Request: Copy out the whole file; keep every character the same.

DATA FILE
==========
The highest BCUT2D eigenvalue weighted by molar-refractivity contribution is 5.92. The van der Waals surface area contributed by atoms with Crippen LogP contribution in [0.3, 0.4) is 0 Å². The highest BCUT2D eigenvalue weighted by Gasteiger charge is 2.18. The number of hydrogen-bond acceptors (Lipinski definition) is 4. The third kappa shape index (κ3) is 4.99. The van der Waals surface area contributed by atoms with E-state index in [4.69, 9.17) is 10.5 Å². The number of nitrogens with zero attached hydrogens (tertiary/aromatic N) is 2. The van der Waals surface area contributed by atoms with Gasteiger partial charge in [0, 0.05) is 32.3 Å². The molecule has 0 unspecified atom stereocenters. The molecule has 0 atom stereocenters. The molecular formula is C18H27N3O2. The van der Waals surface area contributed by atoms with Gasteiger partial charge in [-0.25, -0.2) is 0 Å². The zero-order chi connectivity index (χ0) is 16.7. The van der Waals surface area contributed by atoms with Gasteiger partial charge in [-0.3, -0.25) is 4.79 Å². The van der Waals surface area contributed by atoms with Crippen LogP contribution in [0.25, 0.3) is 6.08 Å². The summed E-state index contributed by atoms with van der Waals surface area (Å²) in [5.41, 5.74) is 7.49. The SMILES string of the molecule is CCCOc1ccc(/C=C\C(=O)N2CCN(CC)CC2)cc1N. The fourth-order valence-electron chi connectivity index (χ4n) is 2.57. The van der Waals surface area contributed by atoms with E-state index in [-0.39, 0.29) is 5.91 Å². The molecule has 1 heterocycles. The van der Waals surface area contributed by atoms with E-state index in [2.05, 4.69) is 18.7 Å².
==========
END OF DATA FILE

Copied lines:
The highest BCUT2D eigenvalue weighted by molar-refractivity contribution is 5.92. The van der Waals surface area contributed by atoms with Crippen LogP contribution in [0.3, 0.4) is 0 Å². The highest BCUT2D eigenvalue weighted by Gasteiger charge is 2.18. The number of hydrogen-bond acceptors (Lipinski definition) is 4. The third kappa shape index (κ3) is 4.99. The van der Waals surface area contributed by atoms with E-state index in [4.69, 9.17) is 10.5 Å². The number of nitrogens with zero attached hydrogens (tertiary/aromatic N) is 2. The van der Waals surface area contributed by atoms with Gasteiger partial charge in [0, 0.05) is 32.3 Å². The molecule has 0 unspecified atom stereocenters. The molecule has 0 atom stereocenters. The molecular formula is C18H27N3O2. The van der Waals surface area contributed by atoms with Gasteiger partial charge in [-0.25, -0.2) is 0 Å². The zero-order chi connectivity index (χ0) is 16.7. The van der Waals surface area contributed by atoms with Gasteiger partial charge in [-0.3, -0.25) is 4.79 Å². The van der Waals surface area contributed by atoms with Crippen LogP contribution in [0.25, 0.3) is 6.08 Å². The summed E-state index contributed by atoms with van der Waals surface area (Å²) in [5.41, 5.74) is 7.49. The SMILES string of the molecule is CCCOc1ccc(/C=C\C(=O)N2CCN(CC)CC2)cc1N. The fourth-order valence-electron chi connectivity index (χ4n) is 2.57. The van der Waals surface area contributed by atoms with E-state index in [-0.39, 0.29) is 5.91 Å². The molecule has 1 heterocycles. The van der Waals surface area contributed by atoms with E-state index in [2.05, 4.69) is 18.7 Å².